One of those studies was a 2008 analysis into the behavior observed in 265,000 depression patients based in Manitoba during the nine years before and two years after Health Canada cautioned the public about the use of certain depression medications. The results were as drastic as they were demoralizing. While not all patients were adversely affected, children and adolescents were 25 percent more likely to commit suicide after the warnings were posted. This also coincided with a 14 percent drop in antidepressant prescriptions for those groups and up to a 40 percent decrease in the use of most new antidepressants. The warnings appeared to achieve the exact opposite of their aim.

A more recent study conducted by Harvard Medical School examined 2.5 million teenagers and young adults over the span of a decade. Echoing the Manitoba findings, the Harvard researchers also observed dramatic leaps in attempted suicides with teenagers becoming 22 percent more likely and young adults becoming 34 percent more likely to attempt ending their lives following the medicine warnings. Once more, antidepressant prescriptions declined steeply, darkly delineating a scenario in which depression patients who try to defend against harmful medicine ending up spiraling deeper into despair and eventual self-destructiveness. The fact that this resulted not from some theoretically avoidable moral hazard or loophole to be closed, but an earnest effort to save lives, is perhaps the bitterest pill to swallow.

2 Mandatory Arrest Laws In Domestic Abuses Cases Decrease Reporting And Increase Homicide

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Domestic violence is arguably the unkindest of cruelties—a harm suffered at the hands of someone that the victim is tethered to emotionally and sometimes monetarily. It is also an offense the United States and other legal systems have done a historically abysmal job of addressing adequately. In 1984, America saw a push to correct this shortcoming by implementing mandatory arrest laws. Relying on a small study which suggested that rates of violence would drop if officers arrested abusers, states all over America began requiring officers arriving at the scene of violent domestic disputes to arrest the offending party regardless of whether the victim requested it. History, however, did not bear out the encouraging implications of the domestic violence study.

What legislators and scientists alike hadn’t anticipated was a drastic drop in reporting among women—the primary victims of domestic violence—who lived in states with mandatory laws. Whether impeded by fear of reprisal or guilt, women were silenced by a reluctance to see their significant others incarcerated. The starkness of the trend is unsettling, with rates of homicide 50 percent higher in states that have mandatory arrest laws than in states without. Even more alarmingly, the decrease in domestic violence reports has also been observed abroad. According to magistrates in the United Kingdom, a 2008 law requiring domestic violence to be treated as a criminal offense rather than a civil matter seemed to precipitate a 25 to 30 percent decline in protection orders from victims.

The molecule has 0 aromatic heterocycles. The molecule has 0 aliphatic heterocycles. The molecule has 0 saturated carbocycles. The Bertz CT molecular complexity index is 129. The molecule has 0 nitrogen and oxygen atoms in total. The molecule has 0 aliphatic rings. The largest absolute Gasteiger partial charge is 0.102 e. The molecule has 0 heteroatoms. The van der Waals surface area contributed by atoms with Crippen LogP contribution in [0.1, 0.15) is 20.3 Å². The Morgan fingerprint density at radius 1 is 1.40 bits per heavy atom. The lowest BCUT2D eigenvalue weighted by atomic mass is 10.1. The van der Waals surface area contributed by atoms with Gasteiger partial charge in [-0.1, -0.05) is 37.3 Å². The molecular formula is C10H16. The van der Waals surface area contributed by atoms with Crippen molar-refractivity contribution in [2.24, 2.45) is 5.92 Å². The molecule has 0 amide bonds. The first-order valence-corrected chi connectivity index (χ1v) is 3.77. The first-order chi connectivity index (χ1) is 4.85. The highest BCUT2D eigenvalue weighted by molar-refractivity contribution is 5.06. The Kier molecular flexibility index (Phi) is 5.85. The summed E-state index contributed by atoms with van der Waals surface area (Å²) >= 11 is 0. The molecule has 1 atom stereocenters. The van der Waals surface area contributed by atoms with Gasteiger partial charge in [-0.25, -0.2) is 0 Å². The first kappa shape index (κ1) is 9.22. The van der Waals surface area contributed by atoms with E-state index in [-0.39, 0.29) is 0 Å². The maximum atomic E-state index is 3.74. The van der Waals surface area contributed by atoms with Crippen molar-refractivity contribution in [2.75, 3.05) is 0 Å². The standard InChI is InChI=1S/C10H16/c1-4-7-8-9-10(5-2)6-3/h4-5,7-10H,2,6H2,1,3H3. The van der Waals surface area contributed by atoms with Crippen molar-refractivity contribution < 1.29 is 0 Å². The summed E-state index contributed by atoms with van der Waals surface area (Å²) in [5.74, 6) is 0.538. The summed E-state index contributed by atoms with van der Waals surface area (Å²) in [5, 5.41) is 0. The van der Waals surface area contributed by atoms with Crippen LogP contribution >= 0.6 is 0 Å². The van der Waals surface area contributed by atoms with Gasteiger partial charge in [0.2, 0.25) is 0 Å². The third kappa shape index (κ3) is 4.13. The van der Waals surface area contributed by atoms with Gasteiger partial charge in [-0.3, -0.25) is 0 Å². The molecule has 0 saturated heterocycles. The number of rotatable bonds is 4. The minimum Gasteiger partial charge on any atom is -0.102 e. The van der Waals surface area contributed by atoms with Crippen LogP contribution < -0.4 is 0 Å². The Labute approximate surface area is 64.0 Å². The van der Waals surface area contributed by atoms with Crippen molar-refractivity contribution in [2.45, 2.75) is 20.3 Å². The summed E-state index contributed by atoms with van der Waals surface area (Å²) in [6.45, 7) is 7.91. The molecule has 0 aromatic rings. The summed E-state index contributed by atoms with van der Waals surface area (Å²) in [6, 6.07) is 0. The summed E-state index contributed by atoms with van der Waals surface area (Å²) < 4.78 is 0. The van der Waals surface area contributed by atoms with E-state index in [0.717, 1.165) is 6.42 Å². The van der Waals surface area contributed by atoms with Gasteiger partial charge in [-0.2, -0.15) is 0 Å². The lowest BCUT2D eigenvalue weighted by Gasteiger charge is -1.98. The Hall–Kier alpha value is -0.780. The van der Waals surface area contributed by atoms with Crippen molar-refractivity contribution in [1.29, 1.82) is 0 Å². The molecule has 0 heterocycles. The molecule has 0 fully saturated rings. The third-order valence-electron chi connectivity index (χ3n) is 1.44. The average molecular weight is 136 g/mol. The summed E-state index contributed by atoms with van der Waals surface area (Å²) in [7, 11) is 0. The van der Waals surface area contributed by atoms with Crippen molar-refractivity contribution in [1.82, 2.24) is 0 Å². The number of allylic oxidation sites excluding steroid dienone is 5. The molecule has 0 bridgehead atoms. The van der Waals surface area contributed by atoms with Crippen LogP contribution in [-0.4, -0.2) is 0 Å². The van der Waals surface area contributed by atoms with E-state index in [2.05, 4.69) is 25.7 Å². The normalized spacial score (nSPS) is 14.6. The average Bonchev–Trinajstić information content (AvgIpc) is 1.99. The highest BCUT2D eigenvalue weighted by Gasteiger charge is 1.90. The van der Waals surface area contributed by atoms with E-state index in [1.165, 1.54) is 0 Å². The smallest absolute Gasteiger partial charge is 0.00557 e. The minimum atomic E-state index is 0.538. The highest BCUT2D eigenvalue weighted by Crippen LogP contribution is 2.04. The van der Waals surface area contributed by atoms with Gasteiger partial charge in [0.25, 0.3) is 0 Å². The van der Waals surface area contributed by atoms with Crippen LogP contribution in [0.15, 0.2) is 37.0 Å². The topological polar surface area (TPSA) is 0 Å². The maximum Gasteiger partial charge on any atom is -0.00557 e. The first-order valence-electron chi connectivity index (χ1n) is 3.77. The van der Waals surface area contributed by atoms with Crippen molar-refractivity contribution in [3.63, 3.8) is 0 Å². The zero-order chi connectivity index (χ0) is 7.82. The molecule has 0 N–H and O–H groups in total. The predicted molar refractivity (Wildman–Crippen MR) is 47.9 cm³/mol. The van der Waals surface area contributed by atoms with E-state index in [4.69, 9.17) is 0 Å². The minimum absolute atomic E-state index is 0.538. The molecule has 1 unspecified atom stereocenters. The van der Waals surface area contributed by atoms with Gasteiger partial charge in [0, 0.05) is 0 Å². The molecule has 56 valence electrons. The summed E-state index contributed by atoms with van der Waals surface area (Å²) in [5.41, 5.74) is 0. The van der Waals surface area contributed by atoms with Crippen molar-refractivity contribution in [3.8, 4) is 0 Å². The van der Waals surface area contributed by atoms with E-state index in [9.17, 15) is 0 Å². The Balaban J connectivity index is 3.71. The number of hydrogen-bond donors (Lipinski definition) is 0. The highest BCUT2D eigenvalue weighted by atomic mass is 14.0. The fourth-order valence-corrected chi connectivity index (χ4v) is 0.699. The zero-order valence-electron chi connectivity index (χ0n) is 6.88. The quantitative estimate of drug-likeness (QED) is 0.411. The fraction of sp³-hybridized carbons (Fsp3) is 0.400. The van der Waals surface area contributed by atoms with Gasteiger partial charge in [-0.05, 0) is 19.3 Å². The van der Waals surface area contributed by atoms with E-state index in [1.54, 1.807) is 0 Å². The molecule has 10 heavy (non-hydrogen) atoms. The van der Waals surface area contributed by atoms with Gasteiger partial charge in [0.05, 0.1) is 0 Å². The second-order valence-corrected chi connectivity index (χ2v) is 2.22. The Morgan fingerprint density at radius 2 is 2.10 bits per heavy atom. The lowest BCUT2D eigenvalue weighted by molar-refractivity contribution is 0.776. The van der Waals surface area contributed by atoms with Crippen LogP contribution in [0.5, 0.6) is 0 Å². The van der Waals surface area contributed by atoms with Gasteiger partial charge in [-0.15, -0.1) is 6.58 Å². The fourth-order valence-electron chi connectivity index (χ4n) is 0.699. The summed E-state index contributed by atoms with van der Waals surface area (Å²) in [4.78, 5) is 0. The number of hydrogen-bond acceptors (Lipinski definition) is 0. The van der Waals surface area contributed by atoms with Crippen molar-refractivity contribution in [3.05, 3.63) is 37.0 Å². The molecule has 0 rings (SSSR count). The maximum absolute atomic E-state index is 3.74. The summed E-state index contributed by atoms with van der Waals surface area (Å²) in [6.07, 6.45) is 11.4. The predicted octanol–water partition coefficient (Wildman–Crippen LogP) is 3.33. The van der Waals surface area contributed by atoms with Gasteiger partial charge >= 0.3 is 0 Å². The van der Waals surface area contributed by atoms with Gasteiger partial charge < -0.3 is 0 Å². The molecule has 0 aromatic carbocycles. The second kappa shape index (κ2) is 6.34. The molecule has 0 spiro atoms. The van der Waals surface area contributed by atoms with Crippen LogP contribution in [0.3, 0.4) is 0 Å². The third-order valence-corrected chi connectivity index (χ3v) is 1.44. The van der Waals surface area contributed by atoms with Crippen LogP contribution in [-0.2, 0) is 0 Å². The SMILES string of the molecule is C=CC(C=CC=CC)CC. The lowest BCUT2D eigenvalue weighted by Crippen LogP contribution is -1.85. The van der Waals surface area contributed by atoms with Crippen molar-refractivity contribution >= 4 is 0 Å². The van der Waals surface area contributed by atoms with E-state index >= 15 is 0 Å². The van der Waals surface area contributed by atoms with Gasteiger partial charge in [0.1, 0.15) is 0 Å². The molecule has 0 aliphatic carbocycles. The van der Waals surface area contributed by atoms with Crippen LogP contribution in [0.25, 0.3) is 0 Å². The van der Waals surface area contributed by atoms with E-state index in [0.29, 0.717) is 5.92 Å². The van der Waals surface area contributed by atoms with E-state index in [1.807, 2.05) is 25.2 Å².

In a volley to enhance much-needed protections for people under threat from the ones they should be able to trust most, legislators may have inadvertently increased their vulnerability through forced arrests. But this should not be taken as a rebuke of those efforts. The urgency of separating violent attackers from the people they prey upon is paramount. Unfortunately, the empirics of domestic violence suggest that the solution will be far more complicated than automated justice can achieve.

1 A Bid For Clean Drinking Water Results In Mass Poisonings

backfire arsenic poisoning

Bangladesh has long had an intimate and at times acrimonious relationship with water. Its annual floods bring tidings of agricultural opportunity while simultaneously threatening to wash away crops and endanger lives. The country is situated by water, and yet many people are unable to drink safely due to surface water being tainted with sewage and bacteria. To rectify the problem of surface water potability, the Bangladeshi government in conjunction with UNICEF added a million drinking wells in the 1970s and ’80s. Testing by British geologists concluded in 1992 confirmed the waters’ nontoxicity, and with that began what the World Health Organization once deemed “the largest mass poisoning of a population in history.”

This was not a case of negligence. The British Geological Survey (BGS) appeared to have done its due diligence in testing water toxicity, but no one anticipated that the rocks along which Bangladesh’s well water flowed were tainted with arsenic. Within three years of the BGS’s assurances, people began developing the skin lesion characteristic of arsenic poisoning. By 2006, as many as 35 million Bangladeshis were thought to have consumed arsenic-laced water. By 2010, the estimated number of people who consumed dangerous levels of the poison reached as high as 77 million, with a study of 12,000 Bangladeshis suggesting that up to 20 percent of deaths were related to arsenic’s deleterious effects.

At least two separate attempts were made to sue the BGS for failing to test Bangladesh’s water for arsenic, but the British high court struck down the lawsuits on the reasonable but nonetheless heartrending rationale that the group could not be held accountable for what it failed to assess. Now, for all its hopes and endeavors, Bangladesh is a country that thirsts for relief from the water it so hopefully sought.